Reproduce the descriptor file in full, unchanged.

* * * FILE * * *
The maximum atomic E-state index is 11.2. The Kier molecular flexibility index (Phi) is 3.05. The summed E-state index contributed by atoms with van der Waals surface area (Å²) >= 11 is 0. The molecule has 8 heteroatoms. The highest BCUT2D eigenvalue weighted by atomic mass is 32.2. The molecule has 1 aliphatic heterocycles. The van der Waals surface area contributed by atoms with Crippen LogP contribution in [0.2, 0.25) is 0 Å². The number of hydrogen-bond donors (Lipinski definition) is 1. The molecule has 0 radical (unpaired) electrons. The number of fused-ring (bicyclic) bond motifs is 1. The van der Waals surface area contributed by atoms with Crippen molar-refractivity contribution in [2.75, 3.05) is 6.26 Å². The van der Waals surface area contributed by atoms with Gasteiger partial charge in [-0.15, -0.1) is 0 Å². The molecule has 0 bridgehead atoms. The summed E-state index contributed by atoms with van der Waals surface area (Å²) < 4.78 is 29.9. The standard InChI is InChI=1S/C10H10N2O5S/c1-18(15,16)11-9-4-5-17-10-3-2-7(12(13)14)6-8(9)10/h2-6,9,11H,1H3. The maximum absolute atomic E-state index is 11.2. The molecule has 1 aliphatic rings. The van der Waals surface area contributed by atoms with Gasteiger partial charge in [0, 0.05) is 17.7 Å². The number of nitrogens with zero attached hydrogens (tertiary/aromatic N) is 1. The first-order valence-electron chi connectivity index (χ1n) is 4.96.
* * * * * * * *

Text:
The maximum atomic E-state index is 11.2. The Kier molecular flexibility index (Phi) is 3.05. The summed E-state index contributed by atoms with van der Waals surface area (Å²) >= 11 is 0. The molecule has 8 heteroatoms. The highest BCUT2D eigenvalue weighted by atomic mass is 32.2. The molecule has 1 aliphatic heterocycles. The van der Waals surface area contributed by atoms with Crippen LogP contribution in [0.2, 0.25) is 0 Å². The number of hydrogen-bond donors (Lipinski definition) is 1. The molecule has 0 radical (unpaired) electrons. The number of fused-ring (bicyclic) bond motifs is 1. The van der Waals surface area contributed by atoms with Crippen molar-refractivity contribution in [2.75, 3.05) is 6.26 Å². The van der Waals surface area contributed by atoms with Gasteiger partial charge in [-0.15, -0.1) is 0 Å². The molecule has 0 bridgehead atoms. The summed E-state index contributed by atoms with van der Waals surface area (Å²) < 4.78 is 29.9. The standard InChI is InChI=1S/C10H10N2O5S/c1-18(15,16)11-9-4-5-17-10-3-2-7(12(13)14)6-8(9)10/h2-6,9,11H,1H3. The maximum absolute atomic E-state index is 11.2. The molecule has 1 aliphatic rings. The van der Waals surface area contributed by atoms with Gasteiger partial charge in [0, 0.05) is 17.7 Å². The number of nitrogens with zero attached hydrogens (tertiary/aromatic N) is 1. The first-order valence-electron chi connectivity index (χ1n) is 4.96.